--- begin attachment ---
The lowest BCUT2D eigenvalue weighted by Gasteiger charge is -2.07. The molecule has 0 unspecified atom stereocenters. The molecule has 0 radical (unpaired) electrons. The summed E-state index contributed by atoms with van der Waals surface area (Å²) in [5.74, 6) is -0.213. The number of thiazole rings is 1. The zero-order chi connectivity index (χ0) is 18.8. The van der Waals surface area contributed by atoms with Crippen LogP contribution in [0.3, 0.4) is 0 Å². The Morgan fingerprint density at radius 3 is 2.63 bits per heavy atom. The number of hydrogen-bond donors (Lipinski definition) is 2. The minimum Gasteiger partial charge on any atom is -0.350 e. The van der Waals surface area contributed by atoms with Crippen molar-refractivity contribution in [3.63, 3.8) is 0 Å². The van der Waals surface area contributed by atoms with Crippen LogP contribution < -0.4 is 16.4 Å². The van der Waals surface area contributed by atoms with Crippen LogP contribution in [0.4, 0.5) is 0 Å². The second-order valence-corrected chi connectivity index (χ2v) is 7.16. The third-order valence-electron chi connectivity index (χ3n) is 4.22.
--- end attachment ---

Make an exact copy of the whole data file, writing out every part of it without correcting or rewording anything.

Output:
The lowest BCUT2D eigenvalue weighted by Gasteiger charge is -2.07. The molecule has 0 unspecified atom stereocenters. The molecule has 0 radical (unpaired) electrons. The summed E-state index contributed by atoms with van der Waals surface area (Å²) in [5.74, 6) is -0.213. The number of thiazole rings is 1. The zero-order chi connectivity index (χ0) is 18.8. The van der Waals surface area contributed by atoms with Crippen LogP contribution in [0.3, 0.4) is 0 Å². The Morgan fingerprint density at radius 3 is 2.63 bits per heavy atom. The number of hydrogen-bond donors (Lipinski definition) is 2. The minimum Gasteiger partial charge on any atom is -0.350 e. The van der Waals surface area contributed by atoms with Crippen molar-refractivity contribution in [3.63, 3.8) is 0 Å². The van der Waals surface area contributed by atoms with Crippen LogP contribution < -0.4 is 16.4 Å². The van der Waals surface area contributed by atoms with Crippen LogP contribution in [0.4, 0.5) is 0 Å². The second-order valence-corrected chi connectivity index (χ2v) is 7.16. The third-order valence-electron chi connectivity index (χ3n) is 4.22.